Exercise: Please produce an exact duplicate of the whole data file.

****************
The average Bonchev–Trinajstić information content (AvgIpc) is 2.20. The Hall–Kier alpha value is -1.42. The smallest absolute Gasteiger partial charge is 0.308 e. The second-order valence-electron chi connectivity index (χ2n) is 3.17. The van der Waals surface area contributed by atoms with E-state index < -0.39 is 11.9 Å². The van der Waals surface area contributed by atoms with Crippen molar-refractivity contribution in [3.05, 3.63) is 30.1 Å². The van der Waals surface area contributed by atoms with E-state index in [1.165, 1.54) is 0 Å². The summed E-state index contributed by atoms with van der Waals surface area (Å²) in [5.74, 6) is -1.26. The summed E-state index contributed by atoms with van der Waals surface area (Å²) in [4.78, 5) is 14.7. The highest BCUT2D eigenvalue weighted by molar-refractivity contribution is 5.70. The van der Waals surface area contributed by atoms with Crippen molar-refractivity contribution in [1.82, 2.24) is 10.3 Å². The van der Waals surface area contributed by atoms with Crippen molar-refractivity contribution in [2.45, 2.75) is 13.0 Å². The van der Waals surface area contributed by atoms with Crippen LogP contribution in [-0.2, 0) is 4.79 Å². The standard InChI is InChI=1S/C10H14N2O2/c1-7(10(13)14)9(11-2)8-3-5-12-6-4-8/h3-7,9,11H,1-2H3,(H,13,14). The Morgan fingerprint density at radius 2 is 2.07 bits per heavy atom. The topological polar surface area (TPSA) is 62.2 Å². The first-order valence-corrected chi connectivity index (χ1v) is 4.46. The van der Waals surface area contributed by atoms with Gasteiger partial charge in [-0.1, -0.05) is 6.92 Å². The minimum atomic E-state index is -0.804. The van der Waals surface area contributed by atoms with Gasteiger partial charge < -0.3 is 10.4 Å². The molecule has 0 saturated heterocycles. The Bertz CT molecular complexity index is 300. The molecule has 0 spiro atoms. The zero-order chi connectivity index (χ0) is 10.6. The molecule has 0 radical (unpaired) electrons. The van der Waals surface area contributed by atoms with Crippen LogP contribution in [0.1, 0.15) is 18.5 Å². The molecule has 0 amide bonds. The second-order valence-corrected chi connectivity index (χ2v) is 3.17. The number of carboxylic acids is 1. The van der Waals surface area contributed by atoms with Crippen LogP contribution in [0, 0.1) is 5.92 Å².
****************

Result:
The average Bonchev–Trinajstić information content (AvgIpc) is 2.20. The Hall–Kier alpha value is -1.42. The smallest absolute Gasteiger partial charge is 0.308 e. The second-order valence-electron chi connectivity index (χ2n) is 3.17. The van der Waals surface area contributed by atoms with E-state index < -0.39 is 11.9 Å². The van der Waals surface area contributed by atoms with Crippen molar-refractivity contribution in [3.05, 3.63) is 30.1 Å². The van der Waals surface area contributed by atoms with E-state index in [1.165, 1.54) is 0 Å². The summed E-state index contributed by atoms with van der Waals surface area (Å²) in [5.74, 6) is -1.26. The summed E-state index contributed by atoms with van der Waals surface area (Å²) in [4.78, 5) is 14.7. The highest BCUT2D eigenvalue weighted by molar-refractivity contribution is 5.70. The van der Waals surface area contributed by atoms with Crippen molar-refractivity contribution in [1.82, 2.24) is 10.3 Å². The van der Waals surface area contributed by atoms with Crippen molar-refractivity contribution in [2.45, 2.75) is 13.0 Å². The van der Waals surface area contributed by atoms with Crippen LogP contribution in [-0.2, 0) is 4.79 Å². The standard InChI is InChI=1S/C10H14N2O2/c1-7(10(13)14)9(11-2)8-3-5-12-6-4-8/h3-7,9,11H,1-2H3,(H,13,14). The Morgan fingerprint density at radius 2 is 2.07 bits per heavy atom. The topological polar surface area (TPSA) is 62.2 Å². The first-order valence-corrected chi connectivity index (χ1v) is 4.46. The van der Waals surface area contributed by atoms with Gasteiger partial charge in [-0.1, -0.05) is 6.92 Å². The minimum atomic E-state index is -0.804. The van der Waals surface area contributed by atoms with Gasteiger partial charge < -0.3 is 10.4 Å². The molecule has 0 saturated heterocycles. The Bertz CT molecular complexity index is 300. The molecule has 0 spiro atoms. The zero-order chi connectivity index (χ0) is 10.6. The molecule has 0 radical (unpaired) electrons. The van der Waals surface area contributed by atoms with Crippen LogP contribution in [0.1, 0.15) is 18.5 Å². The molecule has 0 amide bonds. The second-order valence-corrected chi connectivity index (χ2v) is 3.17. The number of carboxylic acids is 1. The van der Waals surface area contributed by atoms with Crippen LogP contribution in [0, 0.1) is 5.92 Å².